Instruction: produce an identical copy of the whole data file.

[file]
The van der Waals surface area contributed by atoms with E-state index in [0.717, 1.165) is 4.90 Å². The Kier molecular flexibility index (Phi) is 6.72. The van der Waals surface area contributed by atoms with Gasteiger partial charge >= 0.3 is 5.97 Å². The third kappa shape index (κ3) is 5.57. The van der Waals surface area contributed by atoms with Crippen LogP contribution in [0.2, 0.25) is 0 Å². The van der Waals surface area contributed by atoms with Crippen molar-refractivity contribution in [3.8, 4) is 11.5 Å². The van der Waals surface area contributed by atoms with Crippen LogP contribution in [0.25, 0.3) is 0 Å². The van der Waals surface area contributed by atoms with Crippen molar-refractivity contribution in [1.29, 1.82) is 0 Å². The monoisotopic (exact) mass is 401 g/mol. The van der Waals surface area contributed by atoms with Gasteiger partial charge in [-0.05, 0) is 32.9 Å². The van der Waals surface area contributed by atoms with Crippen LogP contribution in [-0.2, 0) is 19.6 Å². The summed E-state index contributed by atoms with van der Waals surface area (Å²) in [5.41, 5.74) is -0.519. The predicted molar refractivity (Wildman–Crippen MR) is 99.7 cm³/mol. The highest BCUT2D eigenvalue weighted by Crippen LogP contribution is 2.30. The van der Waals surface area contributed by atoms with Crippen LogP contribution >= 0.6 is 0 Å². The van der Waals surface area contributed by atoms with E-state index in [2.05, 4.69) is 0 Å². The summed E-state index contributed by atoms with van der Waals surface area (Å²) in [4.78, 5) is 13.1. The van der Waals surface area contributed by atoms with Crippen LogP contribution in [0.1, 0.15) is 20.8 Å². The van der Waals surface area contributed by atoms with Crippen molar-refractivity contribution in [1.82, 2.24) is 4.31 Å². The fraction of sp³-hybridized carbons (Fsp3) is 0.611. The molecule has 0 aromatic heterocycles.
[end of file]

The van der Waals surface area contributed by atoms with E-state index in [0.717, 1.165) is 4.90 Å². The Kier molecular flexibility index (Phi) is 6.72. The van der Waals surface area contributed by atoms with Gasteiger partial charge >= 0.3 is 5.97 Å². The third kappa shape index (κ3) is 5.57. The van der Waals surface area contributed by atoms with Crippen LogP contribution in [0.2, 0.25) is 0 Å². The van der Waals surface area contributed by atoms with Crippen molar-refractivity contribution in [3.8, 4) is 11.5 Å². The van der Waals surface area contributed by atoms with Crippen LogP contribution in [0.25, 0.3) is 0 Å². The van der Waals surface area contributed by atoms with Crippen molar-refractivity contribution in [1.29, 1.82) is 0 Å². The monoisotopic (exact) mass is 401 g/mol. The van der Waals surface area contributed by atoms with Gasteiger partial charge in [-0.05, 0) is 32.9 Å². The van der Waals surface area contributed by atoms with Crippen LogP contribution in [-0.2, 0) is 19.6 Å². The summed E-state index contributed by atoms with van der Waals surface area (Å²) in [5.41, 5.74) is -0.519. The predicted molar refractivity (Wildman–Crippen MR) is 99.7 cm³/mol. The highest BCUT2D eigenvalue weighted by Crippen LogP contribution is 2.30. The van der Waals surface area contributed by atoms with Crippen LogP contribution >= 0.6 is 0 Å². The van der Waals surface area contributed by atoms with E-state index in [2.05, 4.69) is 0 Å². The summed E-state index contributed by atoms with van der Waals surface area (Å²) in [4.78, 5) is 13.1. The van der Waals surface area contributed by atoms with Crippen LogP contribution in [0.1, 0.15) is 20.8 Å². The van der Waals surface area contributed by atoms with Crippen molar-refractivity contribution in [1.82, 2.24) is 4.31 Å². The fraction of sp³-hybridized carbons (Fsp3) is 0.611. The molecule has 0 aromatic heterocycles.